Of the many absurdities around race and hatred that still exist in our culture, Trump may be the least of them.
The Brennan Center for Justice at New York University stated earlier this month that “14 states will have new voting restrictions in place for the first time in a presidential election.” Enacted by Republican legislatures, “the new laws range from strict photo ID requirements to early voting cutbacks to registration restrictions.” (The states are Alabama, Arizona, Indians, Kansas, Mississippi, Nebraska, New Hampshire, Ohio, Rhode Island, South Carolina, Tennessee, Texas, Virginia, and Wisconsin.) As for what the Brennan Center calls the “myth of voter fraud,” their ongoing examination found that such fraud is “very rare.” One of the central stories in the presidency of Ulysses S. Grant involved his fight against voter suppression.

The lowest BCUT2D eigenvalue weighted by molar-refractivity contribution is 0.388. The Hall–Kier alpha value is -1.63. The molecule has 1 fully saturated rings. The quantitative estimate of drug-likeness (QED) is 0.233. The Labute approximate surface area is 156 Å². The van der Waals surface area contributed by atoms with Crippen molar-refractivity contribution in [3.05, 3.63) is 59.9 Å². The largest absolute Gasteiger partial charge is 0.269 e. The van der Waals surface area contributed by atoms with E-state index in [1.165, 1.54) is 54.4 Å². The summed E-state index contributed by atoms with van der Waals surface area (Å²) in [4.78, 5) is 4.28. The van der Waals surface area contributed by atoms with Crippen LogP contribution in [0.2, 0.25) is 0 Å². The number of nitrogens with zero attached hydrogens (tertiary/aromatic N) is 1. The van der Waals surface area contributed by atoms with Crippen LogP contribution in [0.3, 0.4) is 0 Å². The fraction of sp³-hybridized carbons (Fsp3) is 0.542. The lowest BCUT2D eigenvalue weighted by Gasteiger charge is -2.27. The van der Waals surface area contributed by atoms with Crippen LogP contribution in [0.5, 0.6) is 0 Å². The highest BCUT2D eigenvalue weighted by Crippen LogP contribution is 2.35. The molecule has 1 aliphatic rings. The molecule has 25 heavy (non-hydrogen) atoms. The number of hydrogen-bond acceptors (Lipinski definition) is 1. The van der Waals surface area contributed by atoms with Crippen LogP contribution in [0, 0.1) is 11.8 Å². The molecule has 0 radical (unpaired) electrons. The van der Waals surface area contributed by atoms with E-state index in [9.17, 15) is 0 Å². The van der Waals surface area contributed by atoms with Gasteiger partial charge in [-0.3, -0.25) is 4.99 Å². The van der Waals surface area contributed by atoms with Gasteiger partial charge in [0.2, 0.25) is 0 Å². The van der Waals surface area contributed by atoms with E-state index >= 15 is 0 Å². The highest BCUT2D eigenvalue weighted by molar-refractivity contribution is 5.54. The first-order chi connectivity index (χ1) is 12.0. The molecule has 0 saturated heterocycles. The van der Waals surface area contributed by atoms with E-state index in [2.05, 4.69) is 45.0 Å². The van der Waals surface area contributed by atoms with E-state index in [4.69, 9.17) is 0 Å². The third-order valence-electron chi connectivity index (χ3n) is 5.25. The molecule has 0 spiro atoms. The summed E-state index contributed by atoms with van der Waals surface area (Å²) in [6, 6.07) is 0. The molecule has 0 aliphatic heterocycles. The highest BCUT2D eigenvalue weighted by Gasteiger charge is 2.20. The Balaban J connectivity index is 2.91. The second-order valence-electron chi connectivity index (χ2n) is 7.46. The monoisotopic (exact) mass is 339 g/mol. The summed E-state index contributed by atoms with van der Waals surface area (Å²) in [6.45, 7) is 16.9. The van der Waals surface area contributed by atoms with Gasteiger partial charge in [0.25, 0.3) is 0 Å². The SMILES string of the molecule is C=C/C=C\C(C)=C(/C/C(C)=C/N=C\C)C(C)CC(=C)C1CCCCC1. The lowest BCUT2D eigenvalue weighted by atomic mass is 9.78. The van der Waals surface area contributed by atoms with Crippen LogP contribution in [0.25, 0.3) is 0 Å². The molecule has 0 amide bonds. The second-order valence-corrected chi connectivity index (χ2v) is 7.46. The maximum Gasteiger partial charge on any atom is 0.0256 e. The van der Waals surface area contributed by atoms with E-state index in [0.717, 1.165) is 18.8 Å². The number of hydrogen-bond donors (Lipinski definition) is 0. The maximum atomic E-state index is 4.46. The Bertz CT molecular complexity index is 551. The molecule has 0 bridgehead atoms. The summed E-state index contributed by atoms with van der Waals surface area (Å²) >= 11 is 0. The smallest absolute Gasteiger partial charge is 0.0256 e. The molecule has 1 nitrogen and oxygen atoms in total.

Lincoln understood that the dream of well-being, if not radically democratized, would for some people only be a nightmare.
Religion, Race, and the Making of Confederate Kentucky, 1830-1880, by Luke E. Harlow and The Problem of Slavery in the Age of Emancipation, by David Brion Davis
Why did northern whites support a limited set of rights for blacks during Reconstruction, but then abandon them in the 1870s, and do little to stop the racial violence of the 1880s and beyond? Two new books shed important new light on such questions.